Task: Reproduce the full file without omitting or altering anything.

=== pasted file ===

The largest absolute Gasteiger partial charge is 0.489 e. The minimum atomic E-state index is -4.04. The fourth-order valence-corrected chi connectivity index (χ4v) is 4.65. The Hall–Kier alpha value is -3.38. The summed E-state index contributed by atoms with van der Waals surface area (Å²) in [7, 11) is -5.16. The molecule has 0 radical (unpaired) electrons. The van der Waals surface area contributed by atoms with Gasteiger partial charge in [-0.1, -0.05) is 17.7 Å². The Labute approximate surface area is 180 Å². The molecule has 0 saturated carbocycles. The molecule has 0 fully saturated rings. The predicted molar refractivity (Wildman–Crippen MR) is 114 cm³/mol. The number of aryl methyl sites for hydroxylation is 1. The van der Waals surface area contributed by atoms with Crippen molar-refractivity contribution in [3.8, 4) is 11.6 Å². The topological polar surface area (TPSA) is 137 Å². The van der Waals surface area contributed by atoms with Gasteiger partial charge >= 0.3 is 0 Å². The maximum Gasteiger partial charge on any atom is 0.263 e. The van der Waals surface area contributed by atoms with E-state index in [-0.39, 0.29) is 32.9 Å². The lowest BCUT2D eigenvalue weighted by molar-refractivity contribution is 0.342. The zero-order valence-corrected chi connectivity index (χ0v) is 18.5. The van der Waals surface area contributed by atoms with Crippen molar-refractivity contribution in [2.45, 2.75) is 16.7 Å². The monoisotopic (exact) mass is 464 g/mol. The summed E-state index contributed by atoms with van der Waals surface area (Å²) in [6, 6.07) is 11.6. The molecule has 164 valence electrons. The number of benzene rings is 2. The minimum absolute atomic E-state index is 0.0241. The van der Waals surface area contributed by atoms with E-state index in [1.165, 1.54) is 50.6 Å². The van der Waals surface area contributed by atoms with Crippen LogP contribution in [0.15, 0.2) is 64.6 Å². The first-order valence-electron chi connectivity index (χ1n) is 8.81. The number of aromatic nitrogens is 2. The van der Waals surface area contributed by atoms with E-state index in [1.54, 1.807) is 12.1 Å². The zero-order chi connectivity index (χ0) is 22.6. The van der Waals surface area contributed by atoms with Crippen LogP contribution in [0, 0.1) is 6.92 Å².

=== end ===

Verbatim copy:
The largest absolute Gasteiger partial charge is 0.489 e. The minimum atomic E-state index is -4.04. The fourth-order valence-corrected chi connectivity index (χ4v) is 4.65. The Hall–Kier alpha value is -3.38. The summed E-state index contributed by atoms with van der Waals surface area (Å²) in [7, 11) is -5.16. The molecule has 0 radical (unpaired) electrons. The van der Waals surface area contributed by atoms with Gasteiger partial charge in [-0.1, -0.05) is 17.7 Å². The Labute approximate surface area is 180 Å². The molecule has 0 saturated carbocycles. The molecule has 0 fully saturated rings. The predicted molar refractivity (Wildman–Crippen MR) is 114 cm³/mol. The number of aryl methyl sites for hydroxylation is 1. The van der Waals surface area contributed by atoms with Crippen molar-refractivity contribution in [3.8, 4) is 11.6 Å². The topological polar surface area (TPSA) is 137 Å². The van der Waals surface area contributed by atoms with Gasteiger partial charge >= 0.3 is 0 Å². The maximum Gasteiger partial charge on any atom is 0.263 e. The van der Waals surface area contributed by atoms with E-state index in [-0.39, 0.29) is 32.9 Å². The lowest BCUT2D eigenvalue weighted by molar-refractivity contribution is 0.342. The zero-order valence-corrected chi connectivity index (χ0v) is 18.5. The van der Waals surface area contributed by atoms with Crippen molar-refractivity contribution in [2.45, 2.75) is 16.7 Å². The monoisotopic (exact) mass is 464 g/mol. The summed E-state index contributed by atoms with van der Waals surface area (Å²) in [6, 6.07) is 11.6. The molecule has 164 valence electrons. The number of benzene rings is 2. The minimum absolute atomic E-state index is 0.0241. The van der Waals surface area contributed by atoms with E-state index in [1.165, 1.54) is 50.6 Å². The van der Waals surface area contributed by atoms with Crippen LogP contribution in [0.15, 0.2) is 64.6 Å². The first-order valence-electron chi connectivity index (χ1n) is 8.81. The number of aromatic nitrogens is 2. The van der Waals surface area contributed by atoms with E-state index in [1.54, 1.807) is 12.1 Å². The zero-order chi connectivity index (χ0) is 22.6. The van der Waals surface area contributed by atoms with Crippen LogP contribution in [0, 0.1) is 6.92 Å².